Recent Press Releases

Washington, DC —  U.S. Senators Tim Johnson (D-SD) and John Thune (R-SD) and Congresswoman Stephanie Herseth Sandlin (D-SD) announced today that the U.S. Citizenship and Immigration Service has granted Father Cathal Gallagher a green card so that he may remain in the country permanently.

The green card has been approved and is being processed. Father Gallagher, who lives in DeSmet, will receive the actual card within in the next couple weeks. The South Dakota congressional delegation sent a letter to the U.S. Citizenship and Immigration Service in June on Father Gallagher's behalf.

"My office received the call from INS today, and we were happy to tell Father Gallagher the good news. It's been a long process and with some help from a higher authority, Father Gallagher can permanently stay in the country. He's a beloved member of the community and it's easy to see why," said Johnson.

"In May, while attending South Dakota Girls State, Cassandra Munger asked for my assistance in helping Father Cathal Gallagher with trouble he was having with his residency. After I visited with Father Gallagher over the phone, my staff and I began talking with immigration officials regarding his status. Today's news that Father Gallagher has been approved for legal permanent residence is welcome news not just for him, but all of his friends and supporters. The outpouring of support over the last few months is a sign of the impact he has made on those he has served," said Thune.

"I am pleased to have worked with Senator Johnson and Senator Thune to persuade the Citizenship and Immigration Service to re-examine its original denial of Father Gallagher's green card application. The senators and I were overwhelmed with expressions of support from people in the DeSmet community and beyond. That support was undoubtedly compelling to CIS, just as it was to us. With his new status as a permanent resident, Father Gallagher is now eligible to serve in the Sioux Falls Catholic Diocese, or elsewhere, unencumbered by questions about his legal status," Herseth Sandlin said.

June 7, 2008 from the South Dakota Delegation to the U.S. Citizenship and Immigration Service:

Gerard Heinauer, Director
USCIS Nebraska Service Center
P.O. Box 82670
Lincoln, NE 68508-1225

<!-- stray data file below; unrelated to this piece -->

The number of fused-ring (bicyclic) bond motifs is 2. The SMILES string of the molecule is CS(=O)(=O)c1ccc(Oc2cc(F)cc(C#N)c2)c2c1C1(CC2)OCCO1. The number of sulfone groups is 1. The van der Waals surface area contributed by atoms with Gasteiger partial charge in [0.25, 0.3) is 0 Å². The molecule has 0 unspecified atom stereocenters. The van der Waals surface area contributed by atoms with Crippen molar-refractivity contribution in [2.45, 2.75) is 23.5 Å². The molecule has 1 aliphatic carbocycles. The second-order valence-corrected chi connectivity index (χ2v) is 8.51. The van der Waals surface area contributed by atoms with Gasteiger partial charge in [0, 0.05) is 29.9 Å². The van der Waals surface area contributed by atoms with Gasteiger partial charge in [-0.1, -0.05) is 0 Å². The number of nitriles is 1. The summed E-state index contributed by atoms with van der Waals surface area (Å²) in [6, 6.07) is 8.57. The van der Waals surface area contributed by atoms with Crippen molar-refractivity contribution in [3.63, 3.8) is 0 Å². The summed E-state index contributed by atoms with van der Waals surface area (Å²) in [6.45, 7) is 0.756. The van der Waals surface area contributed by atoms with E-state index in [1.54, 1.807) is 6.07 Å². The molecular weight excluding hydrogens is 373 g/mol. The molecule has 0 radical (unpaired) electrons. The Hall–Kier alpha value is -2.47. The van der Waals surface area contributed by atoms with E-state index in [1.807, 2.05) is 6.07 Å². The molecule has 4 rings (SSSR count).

Dear Mr. Heinauer:

We have recently been contacted by our constituent, Father Cathal Gallagher of DeSmet, South Dakota, regarding a matter of interest to the U.S. Citizenship and Immigration Service (CIS) Nebraska Service Center. A copy of that correspondence is enclosed for your reference.

Fr. Gallagher entered the country as an R1 Religious Worker on November 25, 1997. His nonimmigrant status expired on September 30, 2002. He filed the above-referenced application to adjust status on February 23, 2003. It was denied on February 22, 2006, on the basis that he received remuneration in the form of housing from his employer, the Catholic Diocese of Sioux Falls, during the period between the expiration of his R1 status and April 16, 2003, when he received employment authorization based on his pending I-485. According to Fr. Gallagher, he lived on his savings during that time.

Based on the overwhelming show of support for Fr. Gallagher by his past and present parishioners and members of the non-Catholic community in the DeSmet area, we are respectfully requesting that you consider a service motion to re-open this case. We appreciate that such an action would be rare, yet not unprecedented.

We have been inspired to make this request by the hundreds of constituents who have called, written (enclosed) and visited our offices with anecdotal accounts of this man's spiritual leadership and his profound good works and kindness.

Thank you in advance for your careful consideration of this request and the circumstances that have led us to this point. We remain hopeful that provisions in the law and CIS procedures allow you the latitude to revisit this matter.


Tim Johnson
United States Senate

John Thune
United States Senate

Stephanie Herseth Sandlin
Member of Congress